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Randy Rhoads was a heavy metal guitarist who played for Ozzy Osbourne and Quiet Riot, before his untimely death in 1982. On route to Orlando, Florida, Osbourne’s band tour bus stopped on the property of a friend with a small airstrip and several aircraft. Rhoads went joyriding in a small plane flown by tour bus driver Andrew Aycock, along with the band’s hairdresser and seamstress, Rachel Youngblood. Aycock had promised to do nothing risky or daring, as Youngblood had a heart condition. However, this plan apparently changed as he began attempting to “buzz” the tour bus, where the rest of the band was asleep. On his third attempt, the plane clipped the back of the bus, tearing apart and spiraling into the garage of a neighboring mansion, whereupon it burst into flames. All three were killed.
Johnny Ace was an American rhythm and blues singer from Memphis whose popularity peaked in the 1950’s. He was a prolific star who enjoyed widespread commercial success. His death is another that is surrounded by a bit of myth:
Johnny Ace accidentally shot himself in the head with a .22 caliber pistol in 1954 backstage at a concert. Ace’s band members reported that he played with the pistol often, occasionally taking pot shots at road signs. He’d been drinking this particular evening, and after someone told him to be careful, he allegedly said “It’s okay! Gun’s not loaded, see?” before pointing it at his own head. As he smiled, the gun discharged, killing him immediately.
It was widely reported (and still is) that he died playing Russian Roulette, but this is untrue, the product of decades of rumors.
Cliff Burton was the original bassist for the legendary metal band Metallica. His early influence was vital in forming the band’s sound, and Burton was known for his use of heavy distortion and guitar effects. Burton performed with the band from their debut record (Kill ‘Em All) through their third album, Master of Puppets, all of which saw impressive commercial success.
Cliff Burton’s death is surrounded by some speculation and controversy. On the Master of Puppets tour, the band did not like their sleeping bunks on their tour bus. Burton and guitarist Kirk Hammett drew cards to decide who would take which bunk, and Hammett won with an Ace of Spades. Later that evening, the bus skidded and flipped. Burton was thrown through a window of the bus, which then rolled atop him. The bus driver claimed that they hit a patch of black ice, which many have expressed disbelief at. Singer James Hetfield claimed he thought the driver was drunk and that he had smelled alcohol on his breath. Hetfield also stated that he walked up and down the road looking for ice, but never found any. Local police also found no ice, and the road was apparently dry. One detective suggested that the driver may have fallen asleep, but the driver claimed to have been well rested. (The driver of the second tour bus confirmed this.) So, the exact circumstances of Cliff Burton’s death will likely never be known, but the story as we have it is already bizarre: thrown from a window in his sleep and crushed under a bus.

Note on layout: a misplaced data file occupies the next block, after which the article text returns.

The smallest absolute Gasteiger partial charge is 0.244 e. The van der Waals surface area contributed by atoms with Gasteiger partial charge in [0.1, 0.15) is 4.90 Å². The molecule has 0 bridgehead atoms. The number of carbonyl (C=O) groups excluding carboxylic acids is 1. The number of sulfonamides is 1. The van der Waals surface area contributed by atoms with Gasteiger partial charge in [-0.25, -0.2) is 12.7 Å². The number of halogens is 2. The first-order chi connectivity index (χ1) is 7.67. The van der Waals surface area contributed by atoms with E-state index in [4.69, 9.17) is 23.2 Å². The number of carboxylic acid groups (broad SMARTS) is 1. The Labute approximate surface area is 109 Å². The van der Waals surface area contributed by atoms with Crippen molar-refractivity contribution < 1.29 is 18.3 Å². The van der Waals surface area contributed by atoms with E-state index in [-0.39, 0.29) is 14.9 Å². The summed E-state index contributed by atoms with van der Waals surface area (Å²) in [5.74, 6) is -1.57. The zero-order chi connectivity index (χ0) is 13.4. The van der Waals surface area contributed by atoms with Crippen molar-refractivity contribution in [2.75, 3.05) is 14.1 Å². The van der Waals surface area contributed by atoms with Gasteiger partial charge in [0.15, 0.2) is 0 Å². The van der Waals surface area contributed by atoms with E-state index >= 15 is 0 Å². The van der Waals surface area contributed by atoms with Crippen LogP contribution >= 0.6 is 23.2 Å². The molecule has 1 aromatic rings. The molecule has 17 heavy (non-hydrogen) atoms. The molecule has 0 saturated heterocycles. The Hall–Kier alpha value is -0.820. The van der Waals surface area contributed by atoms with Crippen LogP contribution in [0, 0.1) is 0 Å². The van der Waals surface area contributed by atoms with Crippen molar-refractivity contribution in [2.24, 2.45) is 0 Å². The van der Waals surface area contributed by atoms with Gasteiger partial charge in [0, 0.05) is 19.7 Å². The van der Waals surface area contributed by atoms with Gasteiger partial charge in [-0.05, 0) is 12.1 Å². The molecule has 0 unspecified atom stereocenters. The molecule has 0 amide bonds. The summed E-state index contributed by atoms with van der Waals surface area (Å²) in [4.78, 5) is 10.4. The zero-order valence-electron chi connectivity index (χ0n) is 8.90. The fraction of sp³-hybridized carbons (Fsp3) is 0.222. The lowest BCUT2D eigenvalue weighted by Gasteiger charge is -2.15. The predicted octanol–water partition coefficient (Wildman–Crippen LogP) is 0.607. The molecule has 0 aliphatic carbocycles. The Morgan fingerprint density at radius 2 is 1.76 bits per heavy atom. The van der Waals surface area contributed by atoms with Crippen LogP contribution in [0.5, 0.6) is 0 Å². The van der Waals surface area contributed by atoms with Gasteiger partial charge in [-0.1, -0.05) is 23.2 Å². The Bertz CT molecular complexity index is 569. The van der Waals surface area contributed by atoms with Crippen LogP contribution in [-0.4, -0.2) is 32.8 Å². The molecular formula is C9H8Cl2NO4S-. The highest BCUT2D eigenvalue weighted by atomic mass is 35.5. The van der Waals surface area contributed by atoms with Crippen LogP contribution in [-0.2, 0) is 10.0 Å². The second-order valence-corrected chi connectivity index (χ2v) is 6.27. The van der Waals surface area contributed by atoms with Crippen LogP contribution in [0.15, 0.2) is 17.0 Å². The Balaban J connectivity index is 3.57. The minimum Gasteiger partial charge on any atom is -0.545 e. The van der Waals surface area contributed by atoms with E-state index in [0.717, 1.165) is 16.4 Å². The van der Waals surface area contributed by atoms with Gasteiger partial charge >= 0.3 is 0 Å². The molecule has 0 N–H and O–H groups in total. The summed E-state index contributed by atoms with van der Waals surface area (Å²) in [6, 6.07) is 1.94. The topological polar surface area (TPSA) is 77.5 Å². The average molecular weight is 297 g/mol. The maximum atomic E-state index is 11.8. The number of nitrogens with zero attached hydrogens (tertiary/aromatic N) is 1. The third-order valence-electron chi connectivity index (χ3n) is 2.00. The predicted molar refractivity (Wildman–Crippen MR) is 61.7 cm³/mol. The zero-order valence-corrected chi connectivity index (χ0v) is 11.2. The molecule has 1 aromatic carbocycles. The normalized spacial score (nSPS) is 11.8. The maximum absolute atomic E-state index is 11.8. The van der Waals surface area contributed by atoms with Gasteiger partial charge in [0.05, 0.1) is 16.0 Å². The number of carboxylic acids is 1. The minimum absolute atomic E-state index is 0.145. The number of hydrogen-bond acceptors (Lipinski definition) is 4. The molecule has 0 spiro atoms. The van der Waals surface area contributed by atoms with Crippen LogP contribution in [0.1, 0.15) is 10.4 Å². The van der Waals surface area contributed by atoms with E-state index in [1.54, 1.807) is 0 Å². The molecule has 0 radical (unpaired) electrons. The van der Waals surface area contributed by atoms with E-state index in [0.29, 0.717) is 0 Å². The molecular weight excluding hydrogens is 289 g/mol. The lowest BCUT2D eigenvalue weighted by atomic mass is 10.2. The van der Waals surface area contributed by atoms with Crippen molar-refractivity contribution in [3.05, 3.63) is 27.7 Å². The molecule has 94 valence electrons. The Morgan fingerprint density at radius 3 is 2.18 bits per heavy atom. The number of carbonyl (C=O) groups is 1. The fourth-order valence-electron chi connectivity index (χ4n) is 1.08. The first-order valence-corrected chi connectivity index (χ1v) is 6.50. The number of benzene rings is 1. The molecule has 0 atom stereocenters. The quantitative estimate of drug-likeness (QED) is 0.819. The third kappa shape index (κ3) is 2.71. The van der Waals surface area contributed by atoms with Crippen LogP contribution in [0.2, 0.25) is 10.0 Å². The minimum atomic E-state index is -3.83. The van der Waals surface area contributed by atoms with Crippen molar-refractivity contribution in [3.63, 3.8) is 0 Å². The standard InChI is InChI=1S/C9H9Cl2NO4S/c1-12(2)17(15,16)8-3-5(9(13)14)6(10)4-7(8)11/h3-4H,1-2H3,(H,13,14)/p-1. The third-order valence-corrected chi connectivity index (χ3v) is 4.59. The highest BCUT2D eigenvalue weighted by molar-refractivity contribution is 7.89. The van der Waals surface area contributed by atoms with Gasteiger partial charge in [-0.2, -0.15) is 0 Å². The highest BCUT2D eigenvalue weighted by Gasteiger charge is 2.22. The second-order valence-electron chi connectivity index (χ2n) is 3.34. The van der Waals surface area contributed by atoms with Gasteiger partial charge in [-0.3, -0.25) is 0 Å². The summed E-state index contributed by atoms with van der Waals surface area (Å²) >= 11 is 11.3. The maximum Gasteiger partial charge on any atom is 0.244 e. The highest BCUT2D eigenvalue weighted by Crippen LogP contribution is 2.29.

Cass Elliot, perhaps better known as Mama Cass of The Mamas & The Papas, a popular vocal group in the 1960s. After the breakup of The Mamas & The Papas, Elliot went on to achieve a highly successful solo career, releasing five studio albums and performing in frequently sold-out concerts.
In 1974, she played two straight weeks of sold-out shows at the London Palladium, receiving standing ovations each night. After the final concert of the series, she retired to her hotel room, where she died in her sleep. The actual cause of death was “fatty myocardial degeneration due to obesity”, but rumors immediately swirled of something far more outlandish. Upon discovering her body, police noted that there was a partially eaten ham sandwich beside her bed. They speculated that perhaps she had choked to death, though the coroner’s report would later prove that no food was found in her trachea. By then it was far too late, and as so often happens the inaccurate but entertaining story was spreading like wildfire. The idea of Mama Cass choking to death on a ham sandwich is firmly lodged in pop culture’s memory.
Elliott Smith was an indie singer songwriter with a substantial cult following that was breaking into the mainstream as he neared his death. His music was featured prominently in the films “Good Will Hunting” and “The Royal Tenenbaums”, and his Academy Award nomination for a song from “Good Will Hunting” scored him a live award show performance.
Elliott’s music was often sad, but with a strong undercurrent of hope. He was a former drug user, a man who had seen dark times, and his death is controversial today. Within hours of his death, it was already being reported as a suicide, with websites claiming that he had stabbed himself twice. Perhaps suicide was a natural conclusion to jump to, at least on the surface. The coroner, however, did not rule it a definitive suicide, and a number of fans have considered the possibility of foul play. His girlfriend, Jennifer Chiba, claimed that the two had a fight and she locked herself in the bathroom to take a shower. During this time, Smith supposedly wrote a hasty note on a Post-it note that read “I’m so sorry – love, Elliott. God forgive me.” Smith had made plans to work on his new album within days of his death, was out of rehab and clean for the longest stretch in a long time, and displayed defensive stab wounds on his hands. Chiba reportedly pulled the knife from his chest, accounting for her own fingerprints on it.
Smith’s early death has gone down as one of those mysterious deaths about which the details will probably never become clear. No intense police investigation was ever undertaken, and most people accept the suicide story as the correct one. Still, doubts remain.